Do you know the old saying ‘knowledge is power’? Well, in this case, it holds true. Folks tend to be more comfortable around things that they understand completely, so it’s not going to hurt to share some of that fantastic stoner knowledge you have stored away. Whether you think that it might help them with an obvious issue such as anxiety, appetite, or sleep, or you think that they might just benefit from the experience, share that with them in a completely neutral tone.

2. Put on a show

You could talk non-stop until you’re blue in the face, spouting every single marijuana fact that you can think of, but for some, the only real way to warm up to the idea of smoking weed is to spend time around others who are doing it. This gives them the ability to monitor your experience, which can help by letting them see that it isn’t nearly as intense as stereotypes might have led them to believe.

Now, that doesn’t mean that you should spark up a doobie in places where such activity is not completely welcome. So, don’t go hotboxing your car or room with them inside, as this might be just enough to spook them off for good. Instead, chillax outside or lounge in a facility that offers air ventilation and get high yourself so that they can watch, study and gain confidence in the surprisingly gentle effects of smoking weed.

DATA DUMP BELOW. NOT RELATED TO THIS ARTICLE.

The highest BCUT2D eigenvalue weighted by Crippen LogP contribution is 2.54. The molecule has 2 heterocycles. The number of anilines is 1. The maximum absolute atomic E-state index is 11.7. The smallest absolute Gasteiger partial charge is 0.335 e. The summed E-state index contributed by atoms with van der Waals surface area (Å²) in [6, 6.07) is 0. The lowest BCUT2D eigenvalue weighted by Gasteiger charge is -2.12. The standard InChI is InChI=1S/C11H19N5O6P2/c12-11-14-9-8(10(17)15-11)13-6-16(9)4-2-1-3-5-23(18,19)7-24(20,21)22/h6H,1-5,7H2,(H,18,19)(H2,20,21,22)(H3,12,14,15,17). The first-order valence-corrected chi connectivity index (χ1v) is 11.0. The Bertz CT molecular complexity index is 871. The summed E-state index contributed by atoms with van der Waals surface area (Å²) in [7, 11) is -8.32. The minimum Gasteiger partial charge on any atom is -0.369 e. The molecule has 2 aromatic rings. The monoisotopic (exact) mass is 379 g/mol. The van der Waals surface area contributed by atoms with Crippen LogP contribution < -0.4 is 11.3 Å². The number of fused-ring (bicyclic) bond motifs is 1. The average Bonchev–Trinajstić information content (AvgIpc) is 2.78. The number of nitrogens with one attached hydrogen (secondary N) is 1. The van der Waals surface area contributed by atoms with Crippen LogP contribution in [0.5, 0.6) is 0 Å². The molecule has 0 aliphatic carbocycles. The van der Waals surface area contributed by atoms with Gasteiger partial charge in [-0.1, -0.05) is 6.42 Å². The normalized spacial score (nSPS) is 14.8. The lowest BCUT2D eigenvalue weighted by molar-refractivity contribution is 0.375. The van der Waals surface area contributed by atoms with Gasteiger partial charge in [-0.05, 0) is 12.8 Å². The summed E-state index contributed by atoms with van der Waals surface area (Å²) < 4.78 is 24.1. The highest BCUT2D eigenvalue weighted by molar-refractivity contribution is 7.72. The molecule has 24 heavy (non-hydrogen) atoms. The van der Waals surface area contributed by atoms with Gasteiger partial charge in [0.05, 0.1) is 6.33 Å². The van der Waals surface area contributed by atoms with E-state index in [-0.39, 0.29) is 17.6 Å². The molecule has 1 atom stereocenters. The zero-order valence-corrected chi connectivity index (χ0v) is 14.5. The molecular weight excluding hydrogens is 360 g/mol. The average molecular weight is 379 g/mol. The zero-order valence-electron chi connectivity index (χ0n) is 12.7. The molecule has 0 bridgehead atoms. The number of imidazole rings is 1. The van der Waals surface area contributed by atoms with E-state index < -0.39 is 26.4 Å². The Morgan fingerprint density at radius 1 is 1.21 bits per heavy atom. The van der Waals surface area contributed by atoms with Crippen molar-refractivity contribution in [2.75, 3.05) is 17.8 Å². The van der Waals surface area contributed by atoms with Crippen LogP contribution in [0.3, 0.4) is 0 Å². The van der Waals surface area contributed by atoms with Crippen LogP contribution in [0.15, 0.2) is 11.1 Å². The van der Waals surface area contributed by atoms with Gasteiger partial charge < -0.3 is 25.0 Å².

3. Answer all of their questions honestly

No one is going to trust something that they can’t completely understand, and as a friend or family member and cannabis enthusiast, it is your responsibility to make this happen. Uncovering common myths like the possibility of hallucinations and giving real facts on things like the endocannabinoid system, health benefits, and potential side effects, are a few good places to start.

4. Remove emotions from the equation

Now, again to be clear, all of this should not be done with a request hanging overhead. Instead, it should just be a friendly educational conversation between two adults. A bit of healthy debate is always great for this kind of case, but it is important that you remove as many negative emotions as you can from the equation. So, if they don’t agree with you, even if you know and can show them, you’re right, beyond sharing that information, it’s safest to try a different angle instead of getting frustrated.

5. Feel free to offer, but one refusal is all it should take for you to stop

This is the most important tip that you need to keep in mind at all times. No matter how passionate you may be about the potential benefits and uses of cannabis, you must respect the boundaries that are laid out before you. That means if your friend or family member seems even the slightest bit uncomfortable with an offer to smoke some of your best green, you should probably make a point of enjoying it on your own, until or unless they ask to partake. Otherwise, you might find that they end up avoiding you.

As we’ve mentioned, every person is different, and each situation is just as unique, so you might have to adjust your expectations and hopes accordingly. Even if you love smoking weed so much that you really want to tell the whole world about it, not everyone is going to feel the same way. Some people truly do have less than ideal reactions to using cannabis, so it’s important to educate, and avoid peer pressure as you spread the good word to all that will listen.